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Greek Yogurt

By Rachel MacKinnon

Greek yogurt is one of those foods that bring joy to the gut and our health. Nutritionally, it contains more protein and less sodium and carbohydrates than regular yogurt. Aside from the nutritional benefits, it also is a great probiotic for gut health, boosting the immune system. Selecting Greek yogurts can be tricky.

Many people prefer flavored Greek yogurts such as vanilla, strawberry, and even fruit at the bottom flavors. They look appealing and taste good, but are you aware of the amount of sugar in those yogurts? Many contain 15 grams of sugars in one serving, and this information is found on the nutrition label. You may think that all of those grams of sugar are from the fruit. The fruit has naturally occurring sugars, but look at the ingredient label. Many will include “evaporated cane sugar” which is an extra, added sugar. Yogurt, naturally, should contain some sugar. More than 6 grams of sugar on a label indicates added sugars. To avoid these sugars, select plain yogurt.

Plain Greek Yogurt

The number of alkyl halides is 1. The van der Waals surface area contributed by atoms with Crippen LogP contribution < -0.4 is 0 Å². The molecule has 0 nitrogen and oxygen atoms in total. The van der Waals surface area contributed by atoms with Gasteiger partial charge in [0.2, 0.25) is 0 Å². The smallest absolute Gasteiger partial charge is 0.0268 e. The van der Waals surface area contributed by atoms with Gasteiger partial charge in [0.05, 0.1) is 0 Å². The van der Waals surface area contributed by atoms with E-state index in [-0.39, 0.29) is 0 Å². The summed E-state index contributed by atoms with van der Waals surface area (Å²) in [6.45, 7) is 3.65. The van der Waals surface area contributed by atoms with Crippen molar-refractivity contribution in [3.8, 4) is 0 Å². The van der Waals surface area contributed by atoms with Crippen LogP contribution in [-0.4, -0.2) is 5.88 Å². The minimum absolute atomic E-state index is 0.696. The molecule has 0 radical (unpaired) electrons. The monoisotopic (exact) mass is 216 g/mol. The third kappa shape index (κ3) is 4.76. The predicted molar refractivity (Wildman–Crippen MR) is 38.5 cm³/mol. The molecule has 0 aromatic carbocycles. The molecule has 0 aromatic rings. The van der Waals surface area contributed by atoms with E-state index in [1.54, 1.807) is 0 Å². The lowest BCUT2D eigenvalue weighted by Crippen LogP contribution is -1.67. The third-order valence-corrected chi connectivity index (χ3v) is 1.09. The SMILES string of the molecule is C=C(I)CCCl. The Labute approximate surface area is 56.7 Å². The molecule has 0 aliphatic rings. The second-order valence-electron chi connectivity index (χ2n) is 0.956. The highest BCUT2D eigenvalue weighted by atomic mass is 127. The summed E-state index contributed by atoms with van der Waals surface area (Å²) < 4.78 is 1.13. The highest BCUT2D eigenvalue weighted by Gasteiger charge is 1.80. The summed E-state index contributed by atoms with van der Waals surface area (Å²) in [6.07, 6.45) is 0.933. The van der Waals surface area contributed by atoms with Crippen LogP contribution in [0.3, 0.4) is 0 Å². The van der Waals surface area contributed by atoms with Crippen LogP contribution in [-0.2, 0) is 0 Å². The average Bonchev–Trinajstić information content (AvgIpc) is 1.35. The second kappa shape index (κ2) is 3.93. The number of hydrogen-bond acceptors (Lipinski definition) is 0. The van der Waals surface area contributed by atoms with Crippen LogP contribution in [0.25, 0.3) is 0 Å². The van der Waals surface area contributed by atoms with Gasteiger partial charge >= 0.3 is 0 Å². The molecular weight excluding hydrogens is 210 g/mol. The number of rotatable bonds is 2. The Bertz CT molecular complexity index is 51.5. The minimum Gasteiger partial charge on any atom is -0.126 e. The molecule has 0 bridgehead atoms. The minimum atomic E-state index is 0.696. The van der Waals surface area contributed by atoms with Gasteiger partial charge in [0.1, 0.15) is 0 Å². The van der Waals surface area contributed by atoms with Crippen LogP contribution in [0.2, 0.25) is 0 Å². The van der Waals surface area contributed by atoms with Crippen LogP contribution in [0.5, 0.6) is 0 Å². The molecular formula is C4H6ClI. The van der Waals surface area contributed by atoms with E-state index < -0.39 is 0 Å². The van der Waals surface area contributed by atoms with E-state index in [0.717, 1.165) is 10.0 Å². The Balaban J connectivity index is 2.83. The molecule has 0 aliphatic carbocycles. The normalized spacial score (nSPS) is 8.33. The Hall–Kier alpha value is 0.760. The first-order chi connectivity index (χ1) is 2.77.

Strawberry flavored Greek Yogurt

Many people don’t enjoy the taste of plain Greek yogurt. Here are some ways to make plain Greek yogurt not so plain:

  • Add vanilla extract.
  • Add lemon, lime, and orange zests.
  • Add fruit to it, fresh or frozen. Either way you can still enjoy the fruit taste without the excess sugars the fruit at the bottom yogurts contain.
  • Add nuts and seeds to it. This is a great source of healthy fats, and will satisfy you more.
  • Make cold oats with Greek yogurt. It will sit overnight, allowing the flavors to soak in, providing you with a tasty breakfast in the morning.

Get creative and make your Greek yogurt the way you want it!


Rachel MacKinnon is a Dietetic Intern with C.W. Post LIU with Cornell Cooperative Extension of Suffolk County’s Family Health and Wellness Program



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